Problem based learning in continuing medical education: a review of controlled evaluation studiesBMJ 2002; 324 doi: http://dx.doi.org/10.1136/bmj.324.7330.153 (Published 19 January 2002) Cite this as: BMJ 2002;324:153
- P B A Smits, occupational physician ()a,
- J H A M Verbeek, PhD occupational physicianb,
- C D de Buisonjé, educational researchera
- a Netherlands School of Occupational Health, PO Box 2557, 1000 CN Amsterdam, Netherlands,
- b Coronel Institute, Academic Medical Centre/University of Amsterdam, PO Box 22660, 1100 DD Amsterdam, Netherlands
- Correspondence to: P B A Smits
- Accepted 20 September 2001
Problem based learning is one of the best described methods of interactive learning, and many claim it is more effective than traditional methods in terms of lifelong learning skills, and is more fun.1 In the early 1990s, four systematic reviews of undergraduate medical education cautiously supported the short term and long term outcomes of problem based learning compared with traditional learning.2–5 Since then, many medical curricula have changed to problem based learning, but a recent review has questioned the value of problem based learning in undergraduate medical education.6
Postgraduate and continuing medical education differ from undergraduate education in that they go beyond increasing knowledge and skills to improving physician competence and performance in practice, ultimately leading to better patient health.7 Problem based learning may also be effective in this context.8 There is some evidence that interactive sessions can change professional practice, but there have been few well conducted trials. 9 10
We could find no reviews of the effectiveness of problem based learning in continuing medical education. Controlled evaluation studies provide the best evidence of effectiveness of educational methods, in line with the movement of best evidence medical education.11 We therefore conducted a systematic review of the literature to find out if there is evidence that problem based learning in continuing medical education is effective.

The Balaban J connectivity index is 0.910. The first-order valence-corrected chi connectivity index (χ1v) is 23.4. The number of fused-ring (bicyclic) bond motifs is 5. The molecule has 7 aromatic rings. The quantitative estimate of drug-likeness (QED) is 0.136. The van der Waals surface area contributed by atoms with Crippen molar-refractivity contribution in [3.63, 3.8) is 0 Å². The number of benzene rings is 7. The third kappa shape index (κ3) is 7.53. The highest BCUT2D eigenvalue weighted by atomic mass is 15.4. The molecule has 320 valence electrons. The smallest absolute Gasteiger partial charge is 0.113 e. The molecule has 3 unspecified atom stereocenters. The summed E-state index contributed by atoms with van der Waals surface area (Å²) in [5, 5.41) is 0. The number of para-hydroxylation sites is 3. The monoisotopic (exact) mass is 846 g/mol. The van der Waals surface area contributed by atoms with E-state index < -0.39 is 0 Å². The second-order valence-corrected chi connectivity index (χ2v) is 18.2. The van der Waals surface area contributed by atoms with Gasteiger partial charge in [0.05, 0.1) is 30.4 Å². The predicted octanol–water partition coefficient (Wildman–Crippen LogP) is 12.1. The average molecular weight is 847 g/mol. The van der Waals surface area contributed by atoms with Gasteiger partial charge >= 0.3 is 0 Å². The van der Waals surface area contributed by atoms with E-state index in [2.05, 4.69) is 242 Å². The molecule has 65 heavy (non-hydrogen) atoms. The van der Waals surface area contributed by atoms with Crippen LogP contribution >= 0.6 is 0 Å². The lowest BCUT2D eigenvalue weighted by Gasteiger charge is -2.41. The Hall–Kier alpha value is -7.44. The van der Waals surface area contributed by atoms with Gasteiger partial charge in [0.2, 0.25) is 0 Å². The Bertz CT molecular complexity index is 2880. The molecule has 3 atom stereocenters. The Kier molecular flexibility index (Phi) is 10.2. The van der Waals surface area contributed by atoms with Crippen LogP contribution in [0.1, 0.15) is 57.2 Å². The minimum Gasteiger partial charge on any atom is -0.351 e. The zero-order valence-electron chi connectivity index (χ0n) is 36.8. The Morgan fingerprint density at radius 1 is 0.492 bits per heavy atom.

Reviews of undergraduate medical education cautiously support the short term and long term outcomes of problem based learning compared with traditional learning
The effectiveness of problem based learning in continuing medical education, however, has not been reviewed
This review of controlled evaluation studies found limited evidence that problem based learning in continuing medical education increased participants' knowledge and performance and patients' health
There was moderate evidence that doctors are more satisfied with problem based learning
We searched the databases Medline, Embase, Psyclit, the Educational Resources Information Centre (ERIC), the Cochrane Library, and the Research and Development Resource Base in CME on the Internet (RDRBWEB) from 1974 (the year Neufeld and Barrows published their new approach to medical education) to August 2000. We searched for studies with the keywords “problem-based (PBL),” “practice-based,” “self-directed,” “learner centred,” and “active learning.” We combined the search results with another search using the keywords “continuing medical education (CME),” “continuing professional development (CPD),” “post-professional,” “postgraduate,” and “adult learning.” Finally, we conducted a manual search of relevant references in the included studies.
We included studies in which the author(s) had indicated that the educational intervention was problem based and in which the learning process in essence resembled the methods used at McMaster University or the University of Maastricht. 12 13 This consists of a tutor facilitated, problem based learning session in which a small, self directed group starts with a brainstorming session. A problem is posed that challenges their knowledge and experience. Learning goals are formulated by consensus, and new information is learnt by self directed study. It ends with a group discussion and evaluation.